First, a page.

University students’ research confirms that Harry Potter spells may be best left to the world of magic.
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I don’t know about my fellow Potterheads, but when it comes to spellwork in the Harry Potter series, I was always content with the “Well, it’s magic” explanation. Like any skill, the magic we experience alongside Harry requires a thorough knowledge and regular practice to hone and control it, but I never looked for the particular mechanics of any wandwork.
Perhaps that speaks to a lack of curiosity on my part, but that certainly didn’t stop students from two different universities to put a little of Harry’s magic under the telescope. Students from the University of Leicester (UK) and McMaster University (Canada) delved into the science behind the gillyweed herb and Skele-Gro potion to see if their effects were workable sans magic.
If any spell were to be studied as such, it makes sense that these students chose two that are, at their heart, biological—but all the same (and not all that surprisingly), they concluded that neither of these fictitious creations are possible in the real world.
The research itself, however, was properly done, and published in Leicester’s Journal of Interdisciplinary Science Topics. The gist of the analyses is as follows:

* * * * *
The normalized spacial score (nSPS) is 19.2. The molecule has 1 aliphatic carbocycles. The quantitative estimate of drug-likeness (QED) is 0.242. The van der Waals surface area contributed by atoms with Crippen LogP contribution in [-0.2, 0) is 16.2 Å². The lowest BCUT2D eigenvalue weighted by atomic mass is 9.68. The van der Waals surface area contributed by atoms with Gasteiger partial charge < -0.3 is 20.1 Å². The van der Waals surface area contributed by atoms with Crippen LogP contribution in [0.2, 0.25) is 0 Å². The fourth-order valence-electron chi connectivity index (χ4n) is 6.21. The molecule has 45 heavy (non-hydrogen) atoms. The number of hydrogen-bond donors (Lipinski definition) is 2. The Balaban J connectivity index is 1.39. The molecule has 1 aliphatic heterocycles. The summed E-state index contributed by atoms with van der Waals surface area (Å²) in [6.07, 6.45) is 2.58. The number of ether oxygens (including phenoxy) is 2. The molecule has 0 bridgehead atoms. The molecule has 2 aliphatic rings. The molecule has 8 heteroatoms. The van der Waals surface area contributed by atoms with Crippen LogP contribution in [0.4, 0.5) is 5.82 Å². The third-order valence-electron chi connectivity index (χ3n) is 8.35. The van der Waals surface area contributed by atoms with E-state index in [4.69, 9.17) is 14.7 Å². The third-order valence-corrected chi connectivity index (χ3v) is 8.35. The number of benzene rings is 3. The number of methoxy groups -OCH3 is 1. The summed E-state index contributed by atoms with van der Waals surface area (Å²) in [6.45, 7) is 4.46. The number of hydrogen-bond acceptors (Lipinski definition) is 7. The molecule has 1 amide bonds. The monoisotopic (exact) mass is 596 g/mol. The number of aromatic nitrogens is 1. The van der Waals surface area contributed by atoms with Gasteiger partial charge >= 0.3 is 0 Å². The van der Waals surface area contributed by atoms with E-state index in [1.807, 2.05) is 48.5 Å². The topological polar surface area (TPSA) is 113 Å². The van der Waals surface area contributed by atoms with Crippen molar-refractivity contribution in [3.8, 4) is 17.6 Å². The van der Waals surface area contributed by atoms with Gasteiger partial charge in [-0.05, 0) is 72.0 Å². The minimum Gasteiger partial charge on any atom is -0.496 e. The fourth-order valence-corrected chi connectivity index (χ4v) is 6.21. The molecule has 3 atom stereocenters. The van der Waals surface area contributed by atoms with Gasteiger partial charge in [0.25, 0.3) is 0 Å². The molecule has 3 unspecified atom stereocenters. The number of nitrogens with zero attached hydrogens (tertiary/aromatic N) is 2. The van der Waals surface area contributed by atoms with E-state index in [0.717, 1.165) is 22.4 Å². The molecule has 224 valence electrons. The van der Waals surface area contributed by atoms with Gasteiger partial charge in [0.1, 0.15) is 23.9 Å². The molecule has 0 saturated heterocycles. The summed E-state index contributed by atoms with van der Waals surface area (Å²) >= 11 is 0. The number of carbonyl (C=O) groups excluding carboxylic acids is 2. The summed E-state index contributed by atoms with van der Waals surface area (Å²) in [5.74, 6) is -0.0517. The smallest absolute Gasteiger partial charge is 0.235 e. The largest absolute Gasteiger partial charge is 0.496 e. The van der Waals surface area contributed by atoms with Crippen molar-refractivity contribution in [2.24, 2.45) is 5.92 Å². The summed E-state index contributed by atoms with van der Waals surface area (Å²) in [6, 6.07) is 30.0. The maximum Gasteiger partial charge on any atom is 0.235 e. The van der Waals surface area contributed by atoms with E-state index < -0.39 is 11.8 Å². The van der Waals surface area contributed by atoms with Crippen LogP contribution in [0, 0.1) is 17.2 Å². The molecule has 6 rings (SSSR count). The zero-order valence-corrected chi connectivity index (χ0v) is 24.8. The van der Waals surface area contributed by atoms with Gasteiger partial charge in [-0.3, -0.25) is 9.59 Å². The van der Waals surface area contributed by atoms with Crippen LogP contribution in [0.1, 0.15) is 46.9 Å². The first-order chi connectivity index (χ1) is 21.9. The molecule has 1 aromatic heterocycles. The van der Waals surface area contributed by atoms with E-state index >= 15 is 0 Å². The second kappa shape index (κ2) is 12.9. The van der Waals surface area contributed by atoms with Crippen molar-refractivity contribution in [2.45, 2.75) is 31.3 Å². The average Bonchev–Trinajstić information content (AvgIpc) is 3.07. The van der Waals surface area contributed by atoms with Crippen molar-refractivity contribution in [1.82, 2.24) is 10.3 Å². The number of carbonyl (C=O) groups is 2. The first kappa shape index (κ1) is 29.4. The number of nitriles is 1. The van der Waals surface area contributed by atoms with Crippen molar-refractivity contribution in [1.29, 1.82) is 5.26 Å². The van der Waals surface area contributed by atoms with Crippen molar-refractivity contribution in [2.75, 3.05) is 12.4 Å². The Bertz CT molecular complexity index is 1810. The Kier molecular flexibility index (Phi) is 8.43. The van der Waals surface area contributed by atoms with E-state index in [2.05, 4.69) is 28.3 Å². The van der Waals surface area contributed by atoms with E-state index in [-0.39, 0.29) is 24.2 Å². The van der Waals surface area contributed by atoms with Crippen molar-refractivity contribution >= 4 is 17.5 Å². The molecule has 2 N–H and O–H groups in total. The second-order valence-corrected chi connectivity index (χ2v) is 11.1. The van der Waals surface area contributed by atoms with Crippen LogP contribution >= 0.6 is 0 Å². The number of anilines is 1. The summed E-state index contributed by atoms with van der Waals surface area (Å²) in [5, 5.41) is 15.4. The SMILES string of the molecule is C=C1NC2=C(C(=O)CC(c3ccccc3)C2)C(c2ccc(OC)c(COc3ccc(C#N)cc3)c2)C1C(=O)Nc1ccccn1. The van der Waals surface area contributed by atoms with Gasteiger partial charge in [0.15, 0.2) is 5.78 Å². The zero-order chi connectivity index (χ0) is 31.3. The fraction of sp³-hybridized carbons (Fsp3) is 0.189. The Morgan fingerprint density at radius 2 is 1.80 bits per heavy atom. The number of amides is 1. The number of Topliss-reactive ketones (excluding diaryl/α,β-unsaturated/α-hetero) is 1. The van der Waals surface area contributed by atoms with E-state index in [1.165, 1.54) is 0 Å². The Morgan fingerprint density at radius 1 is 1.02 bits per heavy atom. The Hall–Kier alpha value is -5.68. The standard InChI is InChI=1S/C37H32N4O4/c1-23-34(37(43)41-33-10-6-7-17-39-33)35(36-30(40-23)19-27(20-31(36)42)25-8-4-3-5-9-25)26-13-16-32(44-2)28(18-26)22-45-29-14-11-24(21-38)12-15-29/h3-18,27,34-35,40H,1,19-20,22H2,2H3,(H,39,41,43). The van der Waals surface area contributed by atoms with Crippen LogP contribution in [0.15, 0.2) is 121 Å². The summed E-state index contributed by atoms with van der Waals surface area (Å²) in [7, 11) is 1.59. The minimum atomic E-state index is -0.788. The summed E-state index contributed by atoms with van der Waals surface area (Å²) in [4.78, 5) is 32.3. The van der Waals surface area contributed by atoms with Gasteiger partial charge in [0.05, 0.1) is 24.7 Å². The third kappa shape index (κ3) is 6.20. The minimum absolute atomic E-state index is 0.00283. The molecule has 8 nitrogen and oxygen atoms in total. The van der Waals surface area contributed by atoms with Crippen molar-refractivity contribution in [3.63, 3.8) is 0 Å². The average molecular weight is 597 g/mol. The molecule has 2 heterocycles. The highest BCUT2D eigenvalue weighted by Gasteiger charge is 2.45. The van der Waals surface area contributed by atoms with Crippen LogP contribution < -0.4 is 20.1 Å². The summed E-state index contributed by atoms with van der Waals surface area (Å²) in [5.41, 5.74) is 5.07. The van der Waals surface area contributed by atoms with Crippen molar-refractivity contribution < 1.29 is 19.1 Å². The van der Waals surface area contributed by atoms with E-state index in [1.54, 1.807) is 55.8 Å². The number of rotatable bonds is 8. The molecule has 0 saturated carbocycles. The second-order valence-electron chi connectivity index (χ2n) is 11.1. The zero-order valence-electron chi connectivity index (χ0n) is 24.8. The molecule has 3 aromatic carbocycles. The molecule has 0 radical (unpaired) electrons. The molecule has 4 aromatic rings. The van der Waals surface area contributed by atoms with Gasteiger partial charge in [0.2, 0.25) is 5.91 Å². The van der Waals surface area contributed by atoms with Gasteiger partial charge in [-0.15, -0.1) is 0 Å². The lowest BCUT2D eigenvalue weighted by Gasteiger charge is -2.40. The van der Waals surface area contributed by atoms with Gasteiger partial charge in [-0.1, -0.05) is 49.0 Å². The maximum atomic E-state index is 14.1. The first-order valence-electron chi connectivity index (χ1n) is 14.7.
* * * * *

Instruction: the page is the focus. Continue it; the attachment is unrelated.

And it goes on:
- To test the feasibility of Skele-Gro’s effects as we see them in Chamber of Secrets, the students assumed based on the text that Harry was able to regrow his lost bones within twenty-four hours. Ultimately, the students concluded that Skele-Gro’s restorative properties and accelerated energy levels proved to be about 90 times quicker than is actually possible.
- Using the visual aid provided by the Goblet of Fire film, the students estimated the gills’ measurements along with Harry’s height and weight, and calculated the oxygen content of the lake along with the maximum oxygen use needed when swimming. All things considered, the result was that the water flow outpaced the airflow and—should science outweigh the power of magic—Harry would have in fact suffocated.
It’s a shame that we won’t be testing such magical transformations for ourselves but, then again, they probably wouldn’t turn out any better than Hermione’s stint as half-cat following her bungled Polyjuice Potion. That’s one cautionary tale we probably don’t want to play out beyond the pages of a book.